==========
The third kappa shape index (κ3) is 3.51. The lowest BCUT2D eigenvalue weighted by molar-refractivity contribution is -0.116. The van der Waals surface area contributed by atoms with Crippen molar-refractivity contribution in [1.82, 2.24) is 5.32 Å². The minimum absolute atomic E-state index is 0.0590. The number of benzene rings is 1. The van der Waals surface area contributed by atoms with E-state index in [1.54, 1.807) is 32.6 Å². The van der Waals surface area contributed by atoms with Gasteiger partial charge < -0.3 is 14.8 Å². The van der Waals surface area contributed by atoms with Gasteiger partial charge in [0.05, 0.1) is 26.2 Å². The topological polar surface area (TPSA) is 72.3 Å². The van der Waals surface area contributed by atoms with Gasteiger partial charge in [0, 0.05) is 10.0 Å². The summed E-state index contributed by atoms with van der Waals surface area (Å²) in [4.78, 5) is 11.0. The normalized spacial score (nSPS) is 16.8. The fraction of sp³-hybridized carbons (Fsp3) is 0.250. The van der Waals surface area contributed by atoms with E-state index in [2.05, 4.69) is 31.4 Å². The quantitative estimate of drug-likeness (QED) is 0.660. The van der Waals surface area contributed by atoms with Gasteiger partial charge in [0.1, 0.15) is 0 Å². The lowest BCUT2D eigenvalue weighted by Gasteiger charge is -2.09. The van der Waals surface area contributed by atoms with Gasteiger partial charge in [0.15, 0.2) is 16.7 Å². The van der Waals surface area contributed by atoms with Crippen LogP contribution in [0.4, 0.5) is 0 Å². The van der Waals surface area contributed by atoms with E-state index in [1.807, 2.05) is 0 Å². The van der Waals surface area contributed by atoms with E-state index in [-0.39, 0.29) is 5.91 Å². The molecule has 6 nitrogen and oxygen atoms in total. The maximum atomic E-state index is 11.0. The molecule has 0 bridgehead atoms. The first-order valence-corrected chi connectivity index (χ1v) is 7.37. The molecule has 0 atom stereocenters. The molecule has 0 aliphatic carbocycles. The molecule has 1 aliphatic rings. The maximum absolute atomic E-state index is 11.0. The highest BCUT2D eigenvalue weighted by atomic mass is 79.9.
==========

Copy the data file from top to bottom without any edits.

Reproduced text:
The third kappa shape index (κ3) is 3.51. The lowest BCUT2D eigenvalue weighted by molar-refractivity contribution is -0.116. The van der Waals surface area contributed by atoms with Crippen molar-refractivity contribution in [1.82, 2.24) is 5.32 Å². The minimum absolute atomic E-state index is 0.0590. The number of benzene rings is 1. The van der Waals surface area contributed by atoms with E-state index in [1.54, 1.807) is 32.6 Å². The van der Waals surface area contributed by atoms with Gasteiger partial charge < -0.3 is 14.8 Å². The van der Waals surface area contributed by atoms with Gasteiger partial charge in [0.05, 0.1) is 26.2 Å². The topological polar surface area (TPSA) is 72.3 Å². The van der Waals surface area contributed by atoms with Gasteiger partial charge in [0, 0.05) is 10.0 Å². The summed E-state index contributed by atoms with van der Waals surface area (Å²) in [4.78, 5) is 11.0. The normalized spacial score (nSPS) is 16.8. The fraction of sp³-hybridized carbons (Fsp3) is 0.250. The van der Waals surface area contributed by atoms with E-state index in [2.05, 4.69) is 31.4 Å². The quantitative estimate of drug-likeness (QED) is 0.660. The van der Waals surface area contributed by atoms with Gasteiger partial charge in [0.1, 0.15) is 0 Å². The lowest BCUT2D eigenvalue weighted by Gasteiger charge is -2.09. The van der Waals surface area contributed by atoms with Gasteiger partial charge in [0.15, 0.2) is 16.7 Å². The van der Waals surface area contributed by atoms with Crippen LogP contribution in [0.4, 0.5) is 0 Å². The van der Waals surface area contributed by atoms with E-state index in [1.807, 2.05) is 0 Å². The van der Waals surface area contributed by atoms with E-state index in [-0.39, 0.29) is 5.91 Å². The molecule has 6 nitrogen and oxygen atoms in total. The maximum atomic E-state index is 11.0. The molecule has 0 bridgehead atoms. The first-order valence-corrected chi connectivity index (χ1v) is 7.37. The molecule has 0 atom stereocenters. The molecule has 0 aliphatic carbocycles. The molecule has 1 aliphatic rings. The maximum absolute atomic E-state index is 11.0. The highest BCUT2D eigenvalue weighted by atomic mass is 79.9.